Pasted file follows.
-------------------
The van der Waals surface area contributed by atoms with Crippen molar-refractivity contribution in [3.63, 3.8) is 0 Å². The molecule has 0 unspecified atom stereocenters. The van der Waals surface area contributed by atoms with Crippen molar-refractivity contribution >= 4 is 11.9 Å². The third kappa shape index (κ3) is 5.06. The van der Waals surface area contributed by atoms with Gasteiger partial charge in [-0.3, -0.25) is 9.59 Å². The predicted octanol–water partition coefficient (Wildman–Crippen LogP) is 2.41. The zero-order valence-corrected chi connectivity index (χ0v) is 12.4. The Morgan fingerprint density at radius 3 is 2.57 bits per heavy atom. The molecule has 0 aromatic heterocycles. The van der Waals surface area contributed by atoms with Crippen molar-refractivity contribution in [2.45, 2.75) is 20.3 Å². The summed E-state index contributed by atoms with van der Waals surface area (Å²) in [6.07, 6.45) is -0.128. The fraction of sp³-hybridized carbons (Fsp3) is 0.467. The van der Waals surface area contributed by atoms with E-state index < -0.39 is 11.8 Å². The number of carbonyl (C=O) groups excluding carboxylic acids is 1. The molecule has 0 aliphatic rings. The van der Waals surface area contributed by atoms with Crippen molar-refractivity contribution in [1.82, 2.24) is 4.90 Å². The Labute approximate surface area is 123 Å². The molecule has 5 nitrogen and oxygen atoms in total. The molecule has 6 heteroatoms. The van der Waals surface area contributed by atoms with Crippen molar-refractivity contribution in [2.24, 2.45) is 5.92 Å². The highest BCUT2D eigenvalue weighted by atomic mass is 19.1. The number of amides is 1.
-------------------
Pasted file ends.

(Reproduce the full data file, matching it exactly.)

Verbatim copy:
The van der Waals surface area contributed by atoms with Crippen molar-refractivity contribution in [3.63, 3.8) is 0 Å². The molecule has 0 unspecified atom stereocenters. The van der Waals surface area contributed by atoms with Crippen molar-refractivity contribution >= 4 is 11.9 Å². The third kappa shape index (κ3) is 5.06. The van der Waals surface area contributed by atoms with Gasteiger partial charge in [-0.3, -0.25) is 9.59 Å². The predicted octanol–water partition coefficient (Wildman–Crippen LogP) is 2.41. The zero-order valence-corrected chi connectivity index (χ0v) is 12.4. The Morgan fingerprint density at radius 3 is 2.57 bits per heavy atom. The molecule has 0 aromatic heterocycles. The van der Waals surface area contributed by atoms with Crippen molar-refractivity contribution in [2.45, 2.75) is 20.3 Å². The summed E-state index contributed by atoms with van der Waals surface area (Å²) in [6.07, 6.45) is -0.128. The fraction of sp³-hybridized carbons (Fsp3) is 0.467. The van der Waals surface area contributed by atoms with E-state index < -0.39 is 11.8 Å². The number of carbonyl (C=O) groups excluding carboxylic acids is 1. The molecule has 0 aliphatic rings. The van der Waals surface area contributed by atoms with Crippen molar-refractivity contribution in [1.82, 2.24) is 4.90 Å². The Labute approximate surface area is 123 Å². The molecule has 5 nitrogen and oxygen atoms in total. The molecule has 6 heteroatoms. The van der Waals surface area contributed by atoms with Crippen molar-refractivity contribution in [2.24, 2.45) is 5.92 Å². The highest BCUT2D eigenvalue weighted by atomic mass is 19.1. The number of amides is 1.